In the last few years, the number of students being expelled has decreasd, but the rate of expulsion for African American students has not changed much. In 2013-2014, they were about 4.6 times as likely to be expelled than a white student.

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Improving Leadership

Portland Association of Teachers President Gwen Sullivan said that the district has huge leadership issues starting with principals but also at the central office. 

“People are just being mean. In some cases it feels like they are being encouraged to be,” said Sullivan. “I don’t know when (the district) will actually fire a principal. They tend to go on leave and disappear.”

Recently, the district has had a number of principals abruptly go on leave—one after being accused and arrested for domestic abuse and the other after teachers complained about the hostile environment, reported Willamette Week. 

Sullivan said that the central office must have good leadership, too, in order to address these issues. 

“We know that in a school where you have a supportive principal, the teacher feels supported, the parents feel supported, the kids feel supportive and the environment is good to teach in,” Sullivan said.

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Improving Parent and Community Engagement 

“(Parent involvement) is one of the things that everyone talks about and everyone tries to figure out how to approach,” said Otto Schell, long time parent advocate and PTA volunteer. “Some communities have done really well at engaging parents at the school level and others not so much.” 

“The PTA model works very effectively in some schools and in other schools we don’t reach all the parents,” said Schell, who is currently a Grant PTA member and the legislative director for the Oregon PTA.

Schell gave the example of watching the Caeser Chavez community come out and presented during the budget meeting at Roosevelt High School, which included a Spanish translation services. “It’s a great example of how you can do it if both the school staff and parent community coalesce and work together,” he said.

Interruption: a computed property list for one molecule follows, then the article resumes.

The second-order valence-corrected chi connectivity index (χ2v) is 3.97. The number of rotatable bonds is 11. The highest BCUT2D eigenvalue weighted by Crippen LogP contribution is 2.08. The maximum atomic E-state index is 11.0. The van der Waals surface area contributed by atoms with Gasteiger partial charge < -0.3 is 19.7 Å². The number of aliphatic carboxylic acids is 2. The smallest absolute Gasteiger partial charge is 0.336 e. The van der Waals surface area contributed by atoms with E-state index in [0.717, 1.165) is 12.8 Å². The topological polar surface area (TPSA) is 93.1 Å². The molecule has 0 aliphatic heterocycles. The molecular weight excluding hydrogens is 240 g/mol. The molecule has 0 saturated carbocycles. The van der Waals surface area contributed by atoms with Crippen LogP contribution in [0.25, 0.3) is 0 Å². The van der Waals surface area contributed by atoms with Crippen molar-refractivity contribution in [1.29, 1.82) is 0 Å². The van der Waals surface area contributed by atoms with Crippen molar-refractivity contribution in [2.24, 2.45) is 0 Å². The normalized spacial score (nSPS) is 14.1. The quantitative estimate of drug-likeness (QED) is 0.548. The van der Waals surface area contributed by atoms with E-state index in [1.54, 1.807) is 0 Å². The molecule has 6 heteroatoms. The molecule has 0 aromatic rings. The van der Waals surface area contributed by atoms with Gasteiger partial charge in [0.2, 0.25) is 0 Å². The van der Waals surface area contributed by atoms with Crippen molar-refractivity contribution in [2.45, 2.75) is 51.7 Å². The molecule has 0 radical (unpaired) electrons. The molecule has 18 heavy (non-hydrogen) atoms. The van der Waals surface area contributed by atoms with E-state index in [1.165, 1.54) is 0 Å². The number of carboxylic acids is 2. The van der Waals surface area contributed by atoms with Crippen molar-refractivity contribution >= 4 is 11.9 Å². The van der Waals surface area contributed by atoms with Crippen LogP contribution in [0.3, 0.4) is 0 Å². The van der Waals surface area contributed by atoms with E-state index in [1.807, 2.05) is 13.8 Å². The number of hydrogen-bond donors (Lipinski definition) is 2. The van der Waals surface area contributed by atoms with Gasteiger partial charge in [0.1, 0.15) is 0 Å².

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Redrawing Boundaries

Due to anticipated growing enrollment, PPS began a boundary review process this year that would address balancing the district population in the available space in school buildings. 

Some sticky areas include achieving diversity of racial and ethnic groups and addressing space needs in some schools. 

Additionally, the district has a mix of K-5 and K-8 schools, about which parents have had mixed opinions. Some feel that middle school students get stronger offerings in a 6-8 school as classes like band or choir are difficult to offer middle school students in a K-5 school lacking a larger population.  

“Middle schools should have shop, art, band… a variety of different things,” said Sullivan. 

A district-wide committee is rethinking boundary changes for the fall 2016 school year.  

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Completing Building Upgrades and Rebuilds Using 2012 Bond Money 

Hand-in-hand with rebalancing school populations, the district is planning and currently undergoing building changes for Portland’s growing student body. While some plans are already underway, the district will still consider whether building spaces already in the works will be enough to house enrollment projections 15 years from now.